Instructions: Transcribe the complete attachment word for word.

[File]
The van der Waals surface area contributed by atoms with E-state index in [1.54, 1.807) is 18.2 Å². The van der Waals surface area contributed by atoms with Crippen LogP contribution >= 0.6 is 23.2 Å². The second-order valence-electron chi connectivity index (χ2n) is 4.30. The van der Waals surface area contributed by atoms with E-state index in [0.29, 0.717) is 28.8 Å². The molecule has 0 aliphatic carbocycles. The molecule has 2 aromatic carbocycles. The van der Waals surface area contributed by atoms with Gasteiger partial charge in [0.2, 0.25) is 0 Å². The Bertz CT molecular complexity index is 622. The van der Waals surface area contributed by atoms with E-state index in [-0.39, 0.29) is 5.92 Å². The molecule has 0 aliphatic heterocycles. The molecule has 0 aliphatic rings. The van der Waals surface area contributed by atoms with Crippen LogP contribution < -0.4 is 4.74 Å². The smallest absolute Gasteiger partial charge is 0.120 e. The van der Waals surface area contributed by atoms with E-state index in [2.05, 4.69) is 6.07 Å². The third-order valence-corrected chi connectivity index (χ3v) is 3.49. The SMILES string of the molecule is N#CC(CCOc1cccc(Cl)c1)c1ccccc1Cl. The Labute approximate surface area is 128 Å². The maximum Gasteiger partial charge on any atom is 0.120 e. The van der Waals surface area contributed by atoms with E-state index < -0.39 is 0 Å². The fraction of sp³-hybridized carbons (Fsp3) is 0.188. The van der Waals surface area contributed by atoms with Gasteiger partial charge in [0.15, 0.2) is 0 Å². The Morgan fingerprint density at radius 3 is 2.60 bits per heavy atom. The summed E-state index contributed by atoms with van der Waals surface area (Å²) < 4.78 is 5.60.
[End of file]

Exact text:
The van der Waals surface area contributed by atoms with E-state index in [1.54, 1.807) is 18.2 Å². The van der Waals surface area contributed by atoms with Crippen LogP contribution >= 0.6 is 23.2 Å². The second-order valence-electron chi connectivity index (χ2n) is 4.30. The van der Waals surface area contributed by atoms with E-state index in [0.29, 0.717) is 28.8 Å². The molecule has 0 aliphatic carbocycles. The molecule has 2 aromatic carbocycles. The van der Waals surface area contributed by atoms with Gasteiger partial charge in [0.2, 0.25) is 0 Å². The Bertz CT molecular complexity index is 622. The van der Waals surface area contributed by atoms with E-state index in [-0.39, 0.29) is 5.92 Å². The molecule has 0 aliphatic heterocycles. The molecule has 0 aliphatic rings. The van der Waals surface area contributed by atoms with Crippen LogP contribution < -0.4 is 4.74 Å². The smallest absolute Gasteiger partial charge is 0.120 e. The van der Waals surface area contributed by atoms with E-state index in [2.05, 4.69) is 6.07 Å². The third-order valence-corrected chi connectivity index (χ3v) is 3.49. The SMILES string of the molecule is N#CC(CCOc1cccc(Cl)c1)c1ccccc1Cl. The Labute approximate surface area is 128 Å². The maximum Gasteiger partial charge on any atom is 0.120 e. The van der Waals surface area contributed by atoms with E-state index < -0.39 is 0 Å². The fraction of sp³-hybridized carbons (Fsp3) is 0.188. The van der Waals surface area contributed by atoms with Gasteiger partial charge in [0.15, 0.2) is 0 Å². The Morgan fingerprint density at radius 3 is 2.60 bits per heavy atom. The summed E-state index contributed by atoms with van der Waals surface area (Å²) < 4.78 is 5.60.